Cleveland did it in style, too: they beat the Giants, 8-3, in a rare conference tiebreaker playoff game and then scored 10 fourth-quarter points, including a last minute field goal by Lou Groza, to beat the Rams, 30-28, in the 1950 NFL title game. It was quite a victory over a legendary opponent: the 1950 Rams remain the most prolific scoring machine in NFL history (38.8 PPG). But Brown found a way to outscore them. It was a magical end to a magical season and an incredible five-year title run for the Browns.
 
Overview: There are a few things you need to know about Paul Brown while considering his place atop the pantheon of coaches.
 
One, his Browns from 1946-55 are easily the greatest  dynastic power in pro football history: they won all four AAFC title games, as noted above (1946-49), and then the NFL title in 1950. They also played for the NFL title in record six straight seasons from 1950 to 1955, winning three of those championships games. Each one is an accomplishment unmatched in pro football and NFL history.
 
Two, Brown was the father of not one but two NFL franchises: the Browns and the Bengals. Again, accomplishments unmatched in pro football history.
 
Three, both franchises enjoyed their greatest success with Brown at the helm. Cleveland posted winning records in 16 of 17 years with Brown as its coach and played for the league title in an unbelievable 11 of those 17 years (four AAFC, seven NFL title games). But then football villian Art Modell bought the team in 1961 and, under the delusion that he knew football better than Brown, fired the coach after the 1962 season.
 
This once dominant Cleveland power has never recovered: the Browns have played in just two NFL title games in the 48 years since Brown was booted out of town by Modell, both of them in the immediate aftermath of Brown's dismissal, both with Brown's assistant Blanton Collier leading the team and both with Brown's players taking the field.
 
If Modell wasn't such a d*ck-wad, Brown might have enjoyed another 15 or 20 years coaching in Cleveland.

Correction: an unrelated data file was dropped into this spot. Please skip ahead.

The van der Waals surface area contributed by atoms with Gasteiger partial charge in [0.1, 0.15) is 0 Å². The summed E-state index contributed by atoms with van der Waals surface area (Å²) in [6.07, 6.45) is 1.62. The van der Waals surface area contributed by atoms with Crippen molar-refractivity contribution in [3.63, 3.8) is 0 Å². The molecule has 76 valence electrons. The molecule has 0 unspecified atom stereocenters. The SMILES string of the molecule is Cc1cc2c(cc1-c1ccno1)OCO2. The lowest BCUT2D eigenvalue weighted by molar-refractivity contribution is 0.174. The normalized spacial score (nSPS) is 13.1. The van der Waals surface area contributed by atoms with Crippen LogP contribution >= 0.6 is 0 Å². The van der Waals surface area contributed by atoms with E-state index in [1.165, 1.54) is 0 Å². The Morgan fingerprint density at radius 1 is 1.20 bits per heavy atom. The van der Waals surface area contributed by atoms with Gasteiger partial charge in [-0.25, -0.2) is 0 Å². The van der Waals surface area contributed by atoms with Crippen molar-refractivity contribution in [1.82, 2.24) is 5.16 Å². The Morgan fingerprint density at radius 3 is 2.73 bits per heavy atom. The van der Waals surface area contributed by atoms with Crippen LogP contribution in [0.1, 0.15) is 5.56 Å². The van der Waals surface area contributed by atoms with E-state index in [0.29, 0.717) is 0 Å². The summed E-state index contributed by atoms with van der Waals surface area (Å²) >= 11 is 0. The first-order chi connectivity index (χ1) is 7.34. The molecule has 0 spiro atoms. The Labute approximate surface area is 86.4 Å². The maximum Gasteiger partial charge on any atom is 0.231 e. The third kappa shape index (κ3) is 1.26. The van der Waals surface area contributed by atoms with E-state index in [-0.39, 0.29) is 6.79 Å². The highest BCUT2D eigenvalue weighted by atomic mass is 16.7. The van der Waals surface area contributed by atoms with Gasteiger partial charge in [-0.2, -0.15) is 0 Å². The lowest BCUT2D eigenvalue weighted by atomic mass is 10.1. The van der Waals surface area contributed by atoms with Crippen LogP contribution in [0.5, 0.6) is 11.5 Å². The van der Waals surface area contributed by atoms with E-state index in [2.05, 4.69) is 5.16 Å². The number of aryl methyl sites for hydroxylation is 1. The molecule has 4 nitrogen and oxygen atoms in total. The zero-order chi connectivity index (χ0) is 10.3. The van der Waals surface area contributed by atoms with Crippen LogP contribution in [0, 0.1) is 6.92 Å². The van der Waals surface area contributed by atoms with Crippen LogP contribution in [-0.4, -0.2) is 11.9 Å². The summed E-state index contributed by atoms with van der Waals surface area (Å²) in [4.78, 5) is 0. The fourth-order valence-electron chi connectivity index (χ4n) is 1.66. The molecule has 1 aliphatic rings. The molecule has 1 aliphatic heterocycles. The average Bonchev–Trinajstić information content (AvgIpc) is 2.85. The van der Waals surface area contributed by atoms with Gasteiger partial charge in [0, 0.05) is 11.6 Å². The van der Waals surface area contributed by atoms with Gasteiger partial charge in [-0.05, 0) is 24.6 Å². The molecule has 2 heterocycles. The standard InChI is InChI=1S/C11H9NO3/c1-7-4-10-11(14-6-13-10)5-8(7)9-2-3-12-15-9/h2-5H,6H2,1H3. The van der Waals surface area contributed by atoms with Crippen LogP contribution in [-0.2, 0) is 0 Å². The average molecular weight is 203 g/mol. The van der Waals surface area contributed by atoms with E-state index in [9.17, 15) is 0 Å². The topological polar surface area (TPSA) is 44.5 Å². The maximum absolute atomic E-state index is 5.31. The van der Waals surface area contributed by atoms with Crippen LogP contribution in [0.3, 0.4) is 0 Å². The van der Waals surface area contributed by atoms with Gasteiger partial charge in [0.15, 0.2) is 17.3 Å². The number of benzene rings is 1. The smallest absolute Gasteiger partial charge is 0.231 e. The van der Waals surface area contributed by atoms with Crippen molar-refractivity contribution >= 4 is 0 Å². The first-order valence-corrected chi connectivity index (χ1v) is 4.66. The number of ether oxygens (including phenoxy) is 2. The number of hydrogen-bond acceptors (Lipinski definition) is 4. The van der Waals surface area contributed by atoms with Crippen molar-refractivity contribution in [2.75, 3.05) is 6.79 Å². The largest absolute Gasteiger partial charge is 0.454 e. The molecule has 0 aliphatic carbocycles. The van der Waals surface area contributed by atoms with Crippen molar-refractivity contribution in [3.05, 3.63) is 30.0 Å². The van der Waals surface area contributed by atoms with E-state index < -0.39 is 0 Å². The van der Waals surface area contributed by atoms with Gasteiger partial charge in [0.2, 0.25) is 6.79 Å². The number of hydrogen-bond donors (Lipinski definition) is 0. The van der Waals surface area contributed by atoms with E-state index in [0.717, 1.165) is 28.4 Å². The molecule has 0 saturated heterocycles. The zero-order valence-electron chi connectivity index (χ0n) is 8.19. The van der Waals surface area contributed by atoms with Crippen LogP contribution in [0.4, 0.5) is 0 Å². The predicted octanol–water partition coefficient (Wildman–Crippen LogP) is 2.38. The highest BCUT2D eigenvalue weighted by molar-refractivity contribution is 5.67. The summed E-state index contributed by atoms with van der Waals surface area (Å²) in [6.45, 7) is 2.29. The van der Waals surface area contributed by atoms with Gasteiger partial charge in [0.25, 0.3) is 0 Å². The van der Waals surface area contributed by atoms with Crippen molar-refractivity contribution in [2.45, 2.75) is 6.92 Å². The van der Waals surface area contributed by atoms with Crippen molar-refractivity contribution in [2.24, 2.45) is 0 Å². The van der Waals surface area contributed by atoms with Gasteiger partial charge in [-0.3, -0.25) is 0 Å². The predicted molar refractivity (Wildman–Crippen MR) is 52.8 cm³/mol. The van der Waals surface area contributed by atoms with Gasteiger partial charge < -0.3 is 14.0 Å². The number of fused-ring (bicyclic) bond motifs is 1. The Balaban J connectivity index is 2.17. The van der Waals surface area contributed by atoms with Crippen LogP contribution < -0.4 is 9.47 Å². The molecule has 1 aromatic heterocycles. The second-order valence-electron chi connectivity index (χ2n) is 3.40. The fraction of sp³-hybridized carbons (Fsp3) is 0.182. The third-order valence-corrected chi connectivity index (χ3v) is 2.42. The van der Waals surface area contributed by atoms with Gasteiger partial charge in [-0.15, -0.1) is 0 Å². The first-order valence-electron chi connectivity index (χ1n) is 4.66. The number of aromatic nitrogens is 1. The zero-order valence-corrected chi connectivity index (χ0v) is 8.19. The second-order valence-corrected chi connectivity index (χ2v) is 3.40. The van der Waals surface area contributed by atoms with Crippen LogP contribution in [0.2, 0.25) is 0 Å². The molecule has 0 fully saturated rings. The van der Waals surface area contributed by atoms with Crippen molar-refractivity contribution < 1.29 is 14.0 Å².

Cincinnati, meanwhile, has enjoyed two conference titles since Brown last coached for them in 1975. But don't forget that Brown was the team's president during those Super Bowl years. The organization, meanwhile, certainly fielded their most consistent winners with Brown on the sidelines. Cincy reached the playoffs three times in its first eight years – not bad for an expansion franchise. They've made six more playoff appearances in the 35 years since Brown was the coach.
 
The organization has gone into a tailspin since he died: two playoff appearances and zero playoff victories since  Brown's death in 1991. In fact, Cincinnati's last playoff victory came in 1990, Brown's last year with the organization.
 
Four, Brown is, without question, the singular football personality in the football mad state of Ohio, smack dab in the heart of the Gridiron Breadbasket. He played schoolboy ball as the quarterback at legendary Washington Massillon, spitting distance from the Pro Football Hall of Fame in Canton, and the million-dollar stadium there is named for him. In fact, he replaced as Massilon's quarterback a guy named Harry Stuhldreher, who went on to become one of the famed Four Horseman of Notre Dame.
 
Brown then played at both Ohio State and at the University of Miami, the so-called Cradle of Coaches; he coached at Ohio State, and he both founded and coached the state's two NFL franchises. No individual in the nation has had a greater impact on the football culture of an entire state.
 
Five, Brown left a legacy of coaching success in his wake, a massive coaching tree, that's simply unmatched in the history of football, and perhaps in the history of North American sports.